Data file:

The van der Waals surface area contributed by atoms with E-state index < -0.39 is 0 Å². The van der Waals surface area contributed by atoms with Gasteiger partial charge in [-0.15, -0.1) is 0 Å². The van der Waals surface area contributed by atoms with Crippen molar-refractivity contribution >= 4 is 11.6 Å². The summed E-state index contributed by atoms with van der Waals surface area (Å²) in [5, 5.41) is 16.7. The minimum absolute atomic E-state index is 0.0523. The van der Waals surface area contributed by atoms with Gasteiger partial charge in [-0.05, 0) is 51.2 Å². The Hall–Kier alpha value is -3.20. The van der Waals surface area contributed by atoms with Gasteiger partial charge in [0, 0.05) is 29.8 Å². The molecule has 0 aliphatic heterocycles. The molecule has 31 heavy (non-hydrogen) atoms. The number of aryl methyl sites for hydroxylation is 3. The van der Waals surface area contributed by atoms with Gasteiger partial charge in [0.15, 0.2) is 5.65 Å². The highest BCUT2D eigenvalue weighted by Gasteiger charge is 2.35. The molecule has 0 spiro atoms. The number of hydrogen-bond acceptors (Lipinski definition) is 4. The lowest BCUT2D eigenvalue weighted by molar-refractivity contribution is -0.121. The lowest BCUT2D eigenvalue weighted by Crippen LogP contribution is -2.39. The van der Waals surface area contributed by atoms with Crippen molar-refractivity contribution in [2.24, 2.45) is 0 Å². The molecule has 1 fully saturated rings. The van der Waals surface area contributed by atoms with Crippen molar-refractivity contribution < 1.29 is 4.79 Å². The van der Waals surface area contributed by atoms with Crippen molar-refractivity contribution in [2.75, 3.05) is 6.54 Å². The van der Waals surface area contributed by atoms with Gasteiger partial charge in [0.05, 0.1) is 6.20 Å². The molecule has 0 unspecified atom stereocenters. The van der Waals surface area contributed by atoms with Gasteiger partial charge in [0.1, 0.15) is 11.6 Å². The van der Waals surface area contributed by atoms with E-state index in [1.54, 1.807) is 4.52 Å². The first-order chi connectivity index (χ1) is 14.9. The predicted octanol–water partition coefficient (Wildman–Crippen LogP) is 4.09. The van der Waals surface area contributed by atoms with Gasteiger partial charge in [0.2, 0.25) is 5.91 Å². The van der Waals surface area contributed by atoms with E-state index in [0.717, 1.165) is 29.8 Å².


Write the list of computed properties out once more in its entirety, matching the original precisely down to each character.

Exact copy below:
The van der Waals surface area contributed by atoms with E-state index < -0.39 is 0 Å². The van der Waals surface area contributed by atoms with Gasteiger partial charge in [-0.15, -0.1) is 0 Å². The van der Waals surface area contributed by atoms with Crippen molar-refractivity contribution >= 4 is 11.6 Å². The summed E-state index contributed by atoms with van der Waals surface area (Å²) in [5, 5.41) is 16.7. The minimum absolute atomic E-state index is 0.0523. The van der Waals surface area contributed by atoms with Gasteiger partial charge in [-0.05, 0) is 51.2 Å². The Hall–Kier alpha value is -3.20. The van der Waals surface area contributed by atoms with Gasteiger partial charge in [0, 0.05) is 29.8 Å². The molecule has 0 aliphatic heterocycles. The molecule has 31 heavy (non-hydrogen) atoms. The number of aryl methyl sites for hydroxylation is 3. The van der Waals surface area contributed by atoms with Gasteiger partial charge in [0.15, 0.2) is 5.65 Å². The highest BCUT2D eigenvalue weighted by Gasteiger charge is 2.35. The molecule has 0 spiro atoms. The number of hydrogen-bond acceptors (Lipinski definition) is 4. The lowest BCUT2D eigenvalue weighted by molar-refractivity contribution is -0.121. The lowest BCUT2D eigenvalue weighted by Crippen LogP contribution is -2.39. The van der Waals surface area contributed by atoms with Crippen molar-refractivity contribution in [2.24, 2.45) is 0 Å². The molecule has 1 fully saturated rings. The van der Waals surface area contributed by atoms with Crippen molar-refractivity contribution < 1.29 is 4.79 Å². The van der Waals surface area contributed by atoms with Crippen molar-refractivity contribution in [2.75, 3.05) is 6.54 Å². The van der Waals surface area contributed by atoms with Gasteiger partial charge in [0.05, 0.1) is 6.20 Å². The molecule has 0 unspecified atom stereocenters. The van der Waals surface area contributed by atoms with Gasteiger partial charge in [0.1, 0.15) is 11.6 Å². The van der Waals surface area contributed by atoms with E-state index in [1.54, 1.807) is 4.52 Å². The first-order chi connectivity index (χ1) is 14.9. The predicted octanol–water partition coefficient (Wildman–Crippen LogP) is 4.09. The van der Waals surface area contributed by atoms with Gasteiger partial charge in [0.2, 0.25) is 5.91 Å². The van der Waals surface area contributed by atoms with E-state index in [0.717, 1.165) is 29.8 Å².